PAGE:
Dementia-associated mortality and its predictors among older adults in sub-Saharan Africa: results from a 2-year follow-up in Congo (the EPIDEMCA-FU study).

01 Sep 2016
Samba H, Guerchet M, Ndamba-Bandzouzi B, Mbelesso P, Lacroix P, Dartigues JF, Preux PM


between 2001 and 2012, we carried out a study of dementia prevalence in central Africa throughout the EPIDEMCA (Epidemiology of Dementia in Central Africa) programme.


to assess dementia-related mortality among Congolese older people from the EPIDEMCA study after 2 years of follow-up.


longitudinal population-based cohort study.


Gamboma and Brazzaville, Republic of Congo.


older participants were traced and interviewed in rural and urban Congo annually between 2012 and 2014. DSM-IV and NINCDS-ADRDA criteria were required for dementia diagnosis. Data on vital status were collected throughout the follow-up. Cox proportional hazards model was used to assess the link between baseline dementia diagnosis and mortality risk.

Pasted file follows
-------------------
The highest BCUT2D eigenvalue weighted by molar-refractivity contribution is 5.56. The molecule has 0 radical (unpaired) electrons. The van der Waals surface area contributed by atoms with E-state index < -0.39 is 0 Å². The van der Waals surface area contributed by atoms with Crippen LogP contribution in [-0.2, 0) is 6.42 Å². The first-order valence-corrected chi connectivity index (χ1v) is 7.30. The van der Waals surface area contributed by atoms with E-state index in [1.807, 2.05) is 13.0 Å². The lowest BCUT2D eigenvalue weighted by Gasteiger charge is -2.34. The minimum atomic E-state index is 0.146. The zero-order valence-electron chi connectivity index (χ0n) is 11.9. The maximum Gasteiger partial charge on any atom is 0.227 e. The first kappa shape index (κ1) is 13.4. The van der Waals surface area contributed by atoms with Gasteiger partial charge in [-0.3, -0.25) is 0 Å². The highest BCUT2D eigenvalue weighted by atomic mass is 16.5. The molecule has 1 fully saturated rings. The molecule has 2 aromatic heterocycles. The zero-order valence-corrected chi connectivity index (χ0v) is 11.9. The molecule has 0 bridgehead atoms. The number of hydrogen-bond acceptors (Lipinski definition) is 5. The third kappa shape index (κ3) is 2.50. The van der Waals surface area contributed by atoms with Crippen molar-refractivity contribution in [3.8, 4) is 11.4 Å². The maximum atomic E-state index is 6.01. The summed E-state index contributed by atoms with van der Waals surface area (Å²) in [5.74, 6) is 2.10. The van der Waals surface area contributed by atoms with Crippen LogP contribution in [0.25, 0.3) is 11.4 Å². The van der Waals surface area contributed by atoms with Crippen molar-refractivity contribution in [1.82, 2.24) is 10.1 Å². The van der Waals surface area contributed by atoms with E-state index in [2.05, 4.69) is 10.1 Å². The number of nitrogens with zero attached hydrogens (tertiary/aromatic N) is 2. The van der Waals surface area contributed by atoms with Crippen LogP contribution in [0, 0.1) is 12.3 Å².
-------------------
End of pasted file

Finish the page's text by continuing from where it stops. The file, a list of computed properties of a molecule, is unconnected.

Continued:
of 1,029 participants at baseline, 910 (88.4%) have a complete cognitive diagnosis. There were 791 participants (76.87%) with normal cognition, 56 (5.44%) with MCI and 63 (6.12%) with dementia. After 2 years of follow-up, 101 (9.8%) participants had died. Compared with participants with normal cognition, patients with dementia had 2.5 times higher mortality risk (HR = 2.53, 95% CI 1.42-4.49, P = 0.001). Among those with dementia, only clinical severity of dementia was associated with an additional increased mortality risk (HR = 1.91; CI 95%, 1.23-2.96; P = 0.004). Age (per 5-year increase), male sex and living in an urban area were independently associated with increased mortality risk across the full cohort.


among Congolese older adults, dementia is associated with increased mortality risk. Our results highlight the need for targeted health policies and strategies for dementia care in sub-Saharan Africa (SSA).